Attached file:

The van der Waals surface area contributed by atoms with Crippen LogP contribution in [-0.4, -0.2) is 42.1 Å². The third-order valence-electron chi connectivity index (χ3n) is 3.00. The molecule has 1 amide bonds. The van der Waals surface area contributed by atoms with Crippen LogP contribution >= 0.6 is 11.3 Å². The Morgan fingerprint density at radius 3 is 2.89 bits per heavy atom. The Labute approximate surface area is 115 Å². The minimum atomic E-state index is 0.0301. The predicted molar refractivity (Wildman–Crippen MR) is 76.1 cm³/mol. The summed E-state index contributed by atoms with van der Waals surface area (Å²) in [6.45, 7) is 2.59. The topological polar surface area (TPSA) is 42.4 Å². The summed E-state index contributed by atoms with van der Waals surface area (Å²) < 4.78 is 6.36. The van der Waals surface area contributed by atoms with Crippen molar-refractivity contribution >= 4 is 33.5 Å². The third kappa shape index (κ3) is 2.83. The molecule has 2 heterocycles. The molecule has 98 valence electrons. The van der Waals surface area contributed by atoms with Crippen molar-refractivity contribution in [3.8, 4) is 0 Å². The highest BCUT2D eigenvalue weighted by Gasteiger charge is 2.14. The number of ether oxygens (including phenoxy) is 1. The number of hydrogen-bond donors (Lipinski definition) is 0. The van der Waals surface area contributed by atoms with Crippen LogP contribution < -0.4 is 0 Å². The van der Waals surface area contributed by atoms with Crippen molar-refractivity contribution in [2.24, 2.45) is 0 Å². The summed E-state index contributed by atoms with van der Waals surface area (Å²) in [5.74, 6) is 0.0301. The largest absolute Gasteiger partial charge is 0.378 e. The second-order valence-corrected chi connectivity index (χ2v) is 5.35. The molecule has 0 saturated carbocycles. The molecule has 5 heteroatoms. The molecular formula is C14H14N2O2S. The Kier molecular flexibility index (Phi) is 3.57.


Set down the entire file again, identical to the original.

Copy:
The van der Waals surface area contributed by atoms with Crippen LogP contribution in [-0.4, -0.2) is 42.1 Å². The third-order valence-electron chi connectivity index (χ3n) is 3.00. The molecule has 1 amide bonds. The van der Waals surface area contributed by atoms with Crippen LogP contribution >= 0.6 is 11.3 Å². The Morgan fingerprint density at radius 3 is 2.89 bits per heavy atom. The Labute approximate surface area is 115 Å². The minimum atomic E-state index is 0.0301. The predicted molar refractivity (Wildman–Crippen MR) is 76.1 cm³/mol. The summed E-state index contributed by atoms with van der Waals surface area (Å²) in [6.45, 7) is 2.59. The topological polar surface area (TPSA) is 42.4 Å². The summed E-state index contributed by atoms with van der Waals surface area (Å²) < 4.78 is 6.36. The van der Waals surface area contributed by atoms with Crippen molar-refractivity contribution >= 4 is 33.5 Å². The third kappa shape index (κ3) is 2.83. The molecule has 2 heterocycles. The molecule has 98 valence electrons. The van der Waals surface area contributed by atoms with Crippen molar-refractivity contribution in [3.8, 4) is 0 Å². The highest BCUT2D eigenvalue weighted by Gasteiger charge is 2.14. The number of ether oxygens (including phenoxy) is 1. The number of hydrogen-bond donors (Lipinski definition) is 0. The van der Waals surface area contributed by atoms with Crippen LogP contribution < -0.4 is 0 Å². The van der Waals surface area contributed by atoms with Crippen molar-refractivity contribution in [2.24, 2.45) is 0 Å². The summed E-state index contributed by atoms with van der Waals surface area (Å²) in [5.74, 6) is 0.0301. The largest absolute Gasteiger partial charge is 0.378 e. The second-order valence-corrected chi connectivity index (χ2v) is 5.35. The molecule has 0 saturated carbocycles. The molecule has 5 heteroatoms. The molecular formula is C14H14N2O2S. The Kier molecular flexibility index (Phi) is 3.57.